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Mr. Peter Kilfoyle (Liverpool, Walton) (Lab): It is always a pleasure to follow the hon. Member for Buckingham (Mr. Bercow). Although we differ on how to define national interest in the context in which he implied it, he certainly struck me as a convert to the cause advocated by the former Foreign Secretary, my right hon. Friend the Member for Livingston (Mr. Cook): the ethical foreign policy, which came to such an unhappy end during the first Labour Government after 1997. However, I want to speak about something rather different.

Commentators have characterised the Queen's Speech as being set in a context of fear and insecurity and I agree with those on both sides of that argument, believe it or not. Certainly in respect of domestic policy, many of those fears and insecurities are alive and well, particularly in the poorer parts of the country where crime is a very real pandemic, but it is not necessarily the case that we can extrapolate from those specific areas to other parts of the country and make the same case. We must distinguish between the legitimate fears of crime and antisocial behaviour in many forms and the fact that the fear of crime often overtakes the reality. I would argue that the converse is true in respect of foreign and
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defence policies. We are working in a climate of fear and much of it is misplaced. That is not to deny that there are real dangers and challenges, but to deny the all-pervading sense that, down the road, some cataclysm will be foisted on the people of the United Kingdom. That is just not the case, and I see no objective evidence to suggest that it is; neither do I see the merit in stoking up people's fears in the way in which they often are.

Where the effect of crime on domestic issues and foreign and defence policy most recently came to a conjunction was in Afghanistan. The Secretary of State for Defence referred to the drug trade in Afghanistan. Many figures have been bandied about in the House this afternoon, but they do not illuminate much. I hope that what would illuminate the point is a simple figure that we tend to forget: the year before the overthrow of the Taliban, for all their many and manifest failings as some kind of administration in Afghanistan, they reduced the export of heroin to 80 tonnes a year. They waged a war on heroin, so the price went up in western European cities, because Afghanistan is the main source for our drugs. I may have the figures slightly awry, but I understand that 3,600 tonnes were produced in Afghanistan last year, and one of the principal operators in the trade is Dostum, one of the chiefs of the Northern Alliance.

I happen to know that Dostum met one of the big heroin importers into this country, who told me from prison—where, happily, he is locked up for many years—that his contact in importing heroin into this country was, through his Turkish intermediaries, Dostum. It was a great success to put such a man in a position of responsibility in post-war Afghanistan. No one takes issue with the need to get at the viper's nest of al-Qaeda operations in Afghanistan, but the failure to operate effectively afterwards meant that that man was able to ply his pernicious trade once more. Under the Taliban, he could not do so to the same extent.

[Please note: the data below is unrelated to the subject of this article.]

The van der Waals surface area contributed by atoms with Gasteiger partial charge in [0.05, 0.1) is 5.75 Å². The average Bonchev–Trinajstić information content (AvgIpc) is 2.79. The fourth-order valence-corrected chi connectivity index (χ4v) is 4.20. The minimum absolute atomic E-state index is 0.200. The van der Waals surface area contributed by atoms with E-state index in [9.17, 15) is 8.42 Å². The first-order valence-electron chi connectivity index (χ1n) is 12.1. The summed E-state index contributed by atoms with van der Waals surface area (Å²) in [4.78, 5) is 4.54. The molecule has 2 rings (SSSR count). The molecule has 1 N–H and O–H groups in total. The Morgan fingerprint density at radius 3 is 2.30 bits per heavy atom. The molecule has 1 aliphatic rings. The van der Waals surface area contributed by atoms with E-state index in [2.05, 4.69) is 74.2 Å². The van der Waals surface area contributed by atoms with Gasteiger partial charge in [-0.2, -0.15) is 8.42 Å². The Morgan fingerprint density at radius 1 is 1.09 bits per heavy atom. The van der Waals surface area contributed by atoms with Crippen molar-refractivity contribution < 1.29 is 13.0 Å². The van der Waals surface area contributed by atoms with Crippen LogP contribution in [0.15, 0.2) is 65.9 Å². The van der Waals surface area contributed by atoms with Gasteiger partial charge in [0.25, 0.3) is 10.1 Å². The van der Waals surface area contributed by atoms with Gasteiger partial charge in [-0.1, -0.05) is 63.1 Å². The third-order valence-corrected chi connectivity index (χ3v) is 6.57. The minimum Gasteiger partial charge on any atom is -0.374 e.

David Cairns: May I correct my hon. Friend's figures slightly? The figure was 185 and not 80 tonnes. He is right about the figure of 3,600 but the peak, under the Taliban, was 4,600 tonnes. They stopped production in only one year and still had the stockpiles in which they proceeded to trade. We must not allow the myth to emerge that the Taliban were somehow cracking down on opium production. They were not; it was a tactical manoeuvre in one year and they continued to profit from it. That does not take anything away from what my hon. Friend said subsequently, but we must not allow the impression to be given that the Taliban were getting tough on this trade.

Mr. Kilfoyle: I defer to my hon. Friend's detailed knowledge of the figures. However, as he said, that does not take away from the argument that the people now in power can ply a pernicious trade that thoroughly infects the west.

I also want to refer to the so-called special relationship. Everything that has been said in the debate so far is, in one way or another, predicated on the special relationship. I have heard speaker after speaker say how important the transatlantic alliance is to them personally and, by that, they mean the special relationship. The transatlantic alliance is important to me, and it has been important to us for generations and
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will be for generations to come. It is not without end, but we should try to define what it means and how, to return to a point made by the hon. Member for Buckingham, it affects our national interests.

The issue is how we interpret our national interest and whether it is often subordinated to that of the United States. I take no issue with the United States for pursuing its national interest. When our national interest is not at one with theirs, it is up to us to decide whether we go with their interest or our own. To do that, we have to take a wee historical look at what the special relationship means and, as I said, we must define it.

Whenever I have mentioned the special relationship—from the Back Benches or from the Front Bench, in private or in public—I have asked what the quid pro quo is from the British perspective. I was told that it was intelligence, and I will come to that subject in a moment. I could no see no other overriding factor that suggested that we should have a special relationship ad aeternam because all sorts of goodies accrued to the British people as a result. As I see it, as part of the special relationship, we hand over the use of places such as Diego Garcia, Fylingdales and Menwith Hill and, in return, we receive intelligence.